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HSA question
Old 01-22-2020, 12:10 PM   #1
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HSA question

This may have been covered here but do hsa withdrawals have to pay directly for qualified health expenses. I am using a fidelity visa hsa debit card. But I also have some expenses paid with a credit card. Is it I can add up all these expenses and be able to count them toward hsa withdrawals?
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Old 01-22-2020, 12:16 PM   #2
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Yes, you can simply reimburse yourself later from the HSA for any qualified medical expense you paid after the account was opened. (Well actually after your first HSA account was opened if you have multiple or did a transfer).

You need to keep the documentation showing how you paid for those expenses.
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Old 01-22-2020, 12:16 PM   #3
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My HSA gives me options to have the money automatically deposited in my checking account (I paid with a CC) or I can use the debit card they sent (I never use). I want the points from CC. All count as HSA expenses.
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Old 01-22-2020, 12:26 PM   #4
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Great. Also I believe my wife's part B medicare premium is a qualifier but not medigap premiums.
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Old 01-22-2020, 12:31 PM   #5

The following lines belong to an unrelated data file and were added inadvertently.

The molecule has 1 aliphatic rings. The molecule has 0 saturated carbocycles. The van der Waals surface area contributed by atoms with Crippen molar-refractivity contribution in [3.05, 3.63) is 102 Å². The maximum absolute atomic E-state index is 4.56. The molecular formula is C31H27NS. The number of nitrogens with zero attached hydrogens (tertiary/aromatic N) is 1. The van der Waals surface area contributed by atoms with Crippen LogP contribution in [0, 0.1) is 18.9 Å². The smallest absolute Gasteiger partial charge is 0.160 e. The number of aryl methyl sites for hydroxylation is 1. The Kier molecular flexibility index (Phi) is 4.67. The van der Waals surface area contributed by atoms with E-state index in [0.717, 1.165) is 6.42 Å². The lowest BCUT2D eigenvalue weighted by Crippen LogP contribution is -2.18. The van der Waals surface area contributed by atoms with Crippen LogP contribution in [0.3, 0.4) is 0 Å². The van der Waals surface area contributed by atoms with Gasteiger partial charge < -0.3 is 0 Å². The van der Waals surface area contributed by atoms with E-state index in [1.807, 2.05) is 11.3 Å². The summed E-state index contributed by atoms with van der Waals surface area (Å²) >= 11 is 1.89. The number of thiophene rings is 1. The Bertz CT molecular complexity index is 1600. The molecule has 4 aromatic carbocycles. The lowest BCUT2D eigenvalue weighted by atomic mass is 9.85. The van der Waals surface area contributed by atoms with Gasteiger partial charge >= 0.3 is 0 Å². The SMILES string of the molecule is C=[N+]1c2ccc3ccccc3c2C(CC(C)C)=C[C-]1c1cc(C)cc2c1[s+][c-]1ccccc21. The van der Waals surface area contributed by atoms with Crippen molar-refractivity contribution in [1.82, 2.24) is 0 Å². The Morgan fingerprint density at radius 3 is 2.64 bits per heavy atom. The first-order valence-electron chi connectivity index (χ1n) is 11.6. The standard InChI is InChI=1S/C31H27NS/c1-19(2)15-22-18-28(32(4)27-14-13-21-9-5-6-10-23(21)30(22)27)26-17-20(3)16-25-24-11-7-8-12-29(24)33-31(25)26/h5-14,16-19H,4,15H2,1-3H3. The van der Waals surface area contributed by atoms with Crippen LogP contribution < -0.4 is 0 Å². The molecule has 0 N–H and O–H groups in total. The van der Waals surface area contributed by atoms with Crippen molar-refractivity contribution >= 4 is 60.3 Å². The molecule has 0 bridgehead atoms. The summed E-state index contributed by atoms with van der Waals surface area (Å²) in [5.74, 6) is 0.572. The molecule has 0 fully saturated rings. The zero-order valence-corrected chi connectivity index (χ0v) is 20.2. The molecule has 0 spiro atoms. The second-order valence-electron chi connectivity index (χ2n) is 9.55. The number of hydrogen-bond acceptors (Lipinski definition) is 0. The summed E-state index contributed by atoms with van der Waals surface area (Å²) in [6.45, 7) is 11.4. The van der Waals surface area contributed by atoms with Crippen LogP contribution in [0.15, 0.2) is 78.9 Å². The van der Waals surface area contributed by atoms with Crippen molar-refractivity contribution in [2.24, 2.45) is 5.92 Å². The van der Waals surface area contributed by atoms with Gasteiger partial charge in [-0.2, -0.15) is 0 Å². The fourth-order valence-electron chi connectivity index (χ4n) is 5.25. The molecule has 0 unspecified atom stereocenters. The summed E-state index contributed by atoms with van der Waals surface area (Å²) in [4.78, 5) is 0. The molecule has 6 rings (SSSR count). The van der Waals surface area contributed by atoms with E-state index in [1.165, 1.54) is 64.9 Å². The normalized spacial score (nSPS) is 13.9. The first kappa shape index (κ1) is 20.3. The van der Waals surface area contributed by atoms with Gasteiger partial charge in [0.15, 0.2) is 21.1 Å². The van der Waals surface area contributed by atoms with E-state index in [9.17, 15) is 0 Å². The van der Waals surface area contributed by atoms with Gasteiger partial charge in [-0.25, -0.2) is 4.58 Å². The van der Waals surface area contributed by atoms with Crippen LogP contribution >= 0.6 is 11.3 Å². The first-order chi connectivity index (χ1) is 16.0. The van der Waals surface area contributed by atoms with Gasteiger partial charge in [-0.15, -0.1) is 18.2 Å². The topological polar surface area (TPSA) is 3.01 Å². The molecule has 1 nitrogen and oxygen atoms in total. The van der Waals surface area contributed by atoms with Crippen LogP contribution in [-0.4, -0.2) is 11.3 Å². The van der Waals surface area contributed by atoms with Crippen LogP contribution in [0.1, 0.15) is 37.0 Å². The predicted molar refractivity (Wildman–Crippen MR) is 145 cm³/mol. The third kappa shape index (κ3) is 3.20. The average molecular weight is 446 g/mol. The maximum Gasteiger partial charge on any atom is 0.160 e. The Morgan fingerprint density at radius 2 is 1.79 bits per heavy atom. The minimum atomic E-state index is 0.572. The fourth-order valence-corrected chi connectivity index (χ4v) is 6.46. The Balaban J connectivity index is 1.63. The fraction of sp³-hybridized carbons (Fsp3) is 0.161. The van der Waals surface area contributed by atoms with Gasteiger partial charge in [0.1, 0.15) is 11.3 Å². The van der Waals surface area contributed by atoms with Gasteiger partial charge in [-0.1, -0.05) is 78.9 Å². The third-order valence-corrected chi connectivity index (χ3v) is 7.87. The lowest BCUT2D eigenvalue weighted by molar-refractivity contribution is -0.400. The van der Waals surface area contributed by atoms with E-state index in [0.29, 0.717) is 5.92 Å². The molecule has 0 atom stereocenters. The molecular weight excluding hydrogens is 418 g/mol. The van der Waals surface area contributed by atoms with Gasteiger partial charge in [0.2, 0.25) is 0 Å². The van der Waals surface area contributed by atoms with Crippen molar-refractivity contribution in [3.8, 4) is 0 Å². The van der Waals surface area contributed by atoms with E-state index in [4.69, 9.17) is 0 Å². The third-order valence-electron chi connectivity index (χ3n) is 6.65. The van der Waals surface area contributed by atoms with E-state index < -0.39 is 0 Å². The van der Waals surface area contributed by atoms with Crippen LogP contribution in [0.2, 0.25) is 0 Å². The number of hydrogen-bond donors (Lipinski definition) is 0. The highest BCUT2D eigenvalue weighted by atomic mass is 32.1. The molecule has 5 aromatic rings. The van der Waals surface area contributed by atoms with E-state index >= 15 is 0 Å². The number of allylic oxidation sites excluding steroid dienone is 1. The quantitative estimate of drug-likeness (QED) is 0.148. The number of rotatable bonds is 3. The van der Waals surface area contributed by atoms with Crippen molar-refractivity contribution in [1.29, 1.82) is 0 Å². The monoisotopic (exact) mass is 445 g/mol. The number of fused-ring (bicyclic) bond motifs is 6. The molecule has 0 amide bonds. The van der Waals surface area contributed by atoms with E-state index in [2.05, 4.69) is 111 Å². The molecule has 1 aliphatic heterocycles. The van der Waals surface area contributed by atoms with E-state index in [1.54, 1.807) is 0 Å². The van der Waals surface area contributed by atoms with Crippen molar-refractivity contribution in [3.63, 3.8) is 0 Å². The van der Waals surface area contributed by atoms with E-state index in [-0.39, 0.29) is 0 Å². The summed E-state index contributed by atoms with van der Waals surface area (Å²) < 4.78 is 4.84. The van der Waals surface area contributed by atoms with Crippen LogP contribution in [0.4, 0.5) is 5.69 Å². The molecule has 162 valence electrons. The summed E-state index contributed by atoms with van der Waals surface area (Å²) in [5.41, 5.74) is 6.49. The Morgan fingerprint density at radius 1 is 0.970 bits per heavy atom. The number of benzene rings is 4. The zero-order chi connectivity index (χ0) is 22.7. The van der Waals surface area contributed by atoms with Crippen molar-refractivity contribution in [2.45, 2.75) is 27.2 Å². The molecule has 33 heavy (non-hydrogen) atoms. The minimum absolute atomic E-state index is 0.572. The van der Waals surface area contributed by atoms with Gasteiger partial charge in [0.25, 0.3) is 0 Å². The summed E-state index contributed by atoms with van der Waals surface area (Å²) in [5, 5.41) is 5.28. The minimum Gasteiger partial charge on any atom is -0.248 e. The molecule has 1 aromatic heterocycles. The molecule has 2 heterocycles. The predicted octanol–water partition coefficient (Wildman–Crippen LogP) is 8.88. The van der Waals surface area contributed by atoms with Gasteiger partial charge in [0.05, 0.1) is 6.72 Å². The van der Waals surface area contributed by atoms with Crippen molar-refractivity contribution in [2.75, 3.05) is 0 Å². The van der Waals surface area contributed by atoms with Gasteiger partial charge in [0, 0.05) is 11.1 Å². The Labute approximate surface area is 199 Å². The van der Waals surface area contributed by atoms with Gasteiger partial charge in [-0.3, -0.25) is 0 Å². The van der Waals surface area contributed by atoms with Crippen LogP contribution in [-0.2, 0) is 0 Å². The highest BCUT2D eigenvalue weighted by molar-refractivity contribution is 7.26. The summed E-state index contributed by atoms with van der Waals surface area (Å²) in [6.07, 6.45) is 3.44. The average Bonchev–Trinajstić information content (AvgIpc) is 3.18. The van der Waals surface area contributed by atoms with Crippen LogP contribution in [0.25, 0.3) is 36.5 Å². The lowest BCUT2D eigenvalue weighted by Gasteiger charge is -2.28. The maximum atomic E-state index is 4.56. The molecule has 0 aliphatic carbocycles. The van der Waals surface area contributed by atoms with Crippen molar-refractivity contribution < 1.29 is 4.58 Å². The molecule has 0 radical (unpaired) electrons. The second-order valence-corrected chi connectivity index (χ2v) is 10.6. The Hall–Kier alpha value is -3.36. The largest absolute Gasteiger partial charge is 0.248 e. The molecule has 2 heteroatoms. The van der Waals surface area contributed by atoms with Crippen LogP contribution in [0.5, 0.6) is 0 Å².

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If you look at some of the other HSA threads you'll see that quite a few of us don't reimburse ourselves for years. This lets the HSA account grow tax-free. You just have to keep the documentation over those years to match up the withdrawals with past eligible expenses.
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Old 01-22-2020, 03:18 PM   #6
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If you look at some of the other HSA threads you'll see that quite a few of us don't reimburse ourselves for years. This lets the HSA account grow tax-free. You just have to keep the documentation over those years to match up the withdrawals with past eligible expenses.
Fantastic
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Old 01-22-2020, 03:35 PM   #7
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Great. Also I believe my wife's part B medicare premium is a qualifier but not medigap premiums.
Yes, part B and part D.
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Old 01-24-2020, 07:45 AM   #8
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I don't even have a HSA debit card. Instead I just pay with regular credit card or check and keep good records.